Parking in Riverside to Increase

Why it could cost more to park in downtown Riverside

The city needs to charge more to help to pay for new garages, signs and security, a new report suggests.

Raising the cost of parking in downtown Riverside starting next year could bring in more than $500,000 annually to make parking safer and more convenient, a new city report says.

Increasing the cost of Festival of Lights parking, boosting the hourly cost at most downtown meters and cutting the length of free parking in city garages are among the recommendations.

The report will be discussed Monday, Dec. 12, by the council’s land use committee, which would recommend any fee changes to the City Council.

The city’s parking program pays for itself through charges for garage and street parking as well as fines.

But as garages deteriorate and street parking and surface lots disappear due to development, more money is needed to pay for new parking meters and better security and signs, a new garage and maintenance of old ones, the report states.

The report is based on input from downtown residents, businesses and a consultant.

Riverside owns about 4,300 parking spaces downtown in four public garages, 15 lots and spots on streets. Parking prices haven’t gone up since 2010.

The report suggests that costs increase over two years, starting in April. The suggestions include:

• Reducing free parking in garages from 90 minutes to 60 minutes.

• Increasing the daily maximum charge in garages from $8 to $10.

• Charging until 6 p.m. instead of 5 p.m. near the justice center, and raising rates by 50 cents an hour at meters in other areas.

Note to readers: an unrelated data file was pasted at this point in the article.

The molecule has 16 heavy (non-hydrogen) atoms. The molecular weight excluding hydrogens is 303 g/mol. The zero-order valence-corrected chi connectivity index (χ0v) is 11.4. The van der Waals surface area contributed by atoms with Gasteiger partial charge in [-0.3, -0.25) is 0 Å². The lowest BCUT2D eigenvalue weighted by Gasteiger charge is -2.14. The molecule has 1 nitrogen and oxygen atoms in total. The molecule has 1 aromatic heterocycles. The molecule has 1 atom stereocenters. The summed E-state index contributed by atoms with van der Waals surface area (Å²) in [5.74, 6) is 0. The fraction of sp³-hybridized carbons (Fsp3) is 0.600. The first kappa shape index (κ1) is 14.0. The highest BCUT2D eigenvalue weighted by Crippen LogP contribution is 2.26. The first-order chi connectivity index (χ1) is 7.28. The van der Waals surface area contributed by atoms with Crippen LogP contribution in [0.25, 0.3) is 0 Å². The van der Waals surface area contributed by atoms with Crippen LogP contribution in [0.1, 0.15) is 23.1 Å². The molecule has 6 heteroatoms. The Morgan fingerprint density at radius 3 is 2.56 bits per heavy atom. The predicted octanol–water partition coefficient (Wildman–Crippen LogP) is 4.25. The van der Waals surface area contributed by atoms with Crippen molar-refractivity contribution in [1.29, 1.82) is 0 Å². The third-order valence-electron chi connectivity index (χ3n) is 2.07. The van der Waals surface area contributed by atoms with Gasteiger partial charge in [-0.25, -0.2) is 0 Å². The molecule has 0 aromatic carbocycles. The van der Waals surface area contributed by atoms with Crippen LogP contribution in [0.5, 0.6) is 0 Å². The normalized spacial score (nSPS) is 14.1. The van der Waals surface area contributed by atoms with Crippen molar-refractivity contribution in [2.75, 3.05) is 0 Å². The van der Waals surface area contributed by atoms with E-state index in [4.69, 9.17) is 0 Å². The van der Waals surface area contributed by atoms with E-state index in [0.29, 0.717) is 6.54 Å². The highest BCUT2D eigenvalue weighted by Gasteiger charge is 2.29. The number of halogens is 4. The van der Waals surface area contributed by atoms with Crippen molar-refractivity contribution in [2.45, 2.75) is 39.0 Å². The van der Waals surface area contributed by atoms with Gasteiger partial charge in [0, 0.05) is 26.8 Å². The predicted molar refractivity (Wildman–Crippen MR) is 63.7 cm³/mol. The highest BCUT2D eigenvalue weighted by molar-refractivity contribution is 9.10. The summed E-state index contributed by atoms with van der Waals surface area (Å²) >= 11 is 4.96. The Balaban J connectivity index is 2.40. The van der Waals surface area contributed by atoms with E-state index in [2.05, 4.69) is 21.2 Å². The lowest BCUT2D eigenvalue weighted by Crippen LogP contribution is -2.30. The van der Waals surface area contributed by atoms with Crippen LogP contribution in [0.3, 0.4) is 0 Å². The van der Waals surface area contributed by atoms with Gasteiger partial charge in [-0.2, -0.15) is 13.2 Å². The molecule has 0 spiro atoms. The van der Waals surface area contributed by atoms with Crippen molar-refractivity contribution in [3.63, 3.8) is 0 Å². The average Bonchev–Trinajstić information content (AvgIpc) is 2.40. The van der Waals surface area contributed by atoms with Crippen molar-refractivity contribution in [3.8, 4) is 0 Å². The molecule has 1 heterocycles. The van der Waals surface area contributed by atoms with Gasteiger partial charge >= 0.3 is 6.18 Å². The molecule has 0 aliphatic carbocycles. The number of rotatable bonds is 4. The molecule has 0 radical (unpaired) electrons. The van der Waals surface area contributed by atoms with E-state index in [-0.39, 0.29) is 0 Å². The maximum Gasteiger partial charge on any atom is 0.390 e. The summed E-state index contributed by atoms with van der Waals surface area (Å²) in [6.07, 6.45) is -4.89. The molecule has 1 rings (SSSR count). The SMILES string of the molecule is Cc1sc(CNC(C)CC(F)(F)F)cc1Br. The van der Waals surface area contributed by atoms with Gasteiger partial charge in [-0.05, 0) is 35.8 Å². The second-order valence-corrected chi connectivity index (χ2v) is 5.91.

• Charging a $5 flat rate in the evening Thursday through Saturday, when parking is now free.

• Setting Festival of Lights parking at $10, up from the current $5.

• Offering discounted permits for part-time, minimum wage earners who work downtown.

Costlier parking may not be the most important issue for some.

“Our clients get upset that there’s no parking,” Riverside Art Museum Executive Director Drew Oberjuerge said. As long as people can park near the museum, “I don’t necessarily foresee a huge challenge with a price increase.”

She was glad to hear the report mentions the area near the museum as one of two places suggested for a new parking garage. The other was the justice center.

Councilman Mike Gardner, who represents downtown, said he’s interested in talking about how the price of street parking relates to the charge for garage spots. If street spaces cost a little more, it may help keep them free for people stopping to shop or eat lunch, while those planning to stay longer will use the garages, he said.


Downtown Riverside parking fees may rise to help pay for more security, better signs and new garages.

Suggestions: Charging a flat $5 for evening parking Thursdays through Saturdays, reducing free garage parking from 90 minutes to 60 minutes, raising the charge at most meters from $1 to $1.50 an hour.

Why: Parking fees and fines won’t cover new parking, up-to-date meters and better signs that are planned.

What’s next: The council’s land use committee will discuss parking costs at 1 p.m. Monday, Dec. 12, at 3900 Main St., Riverside.


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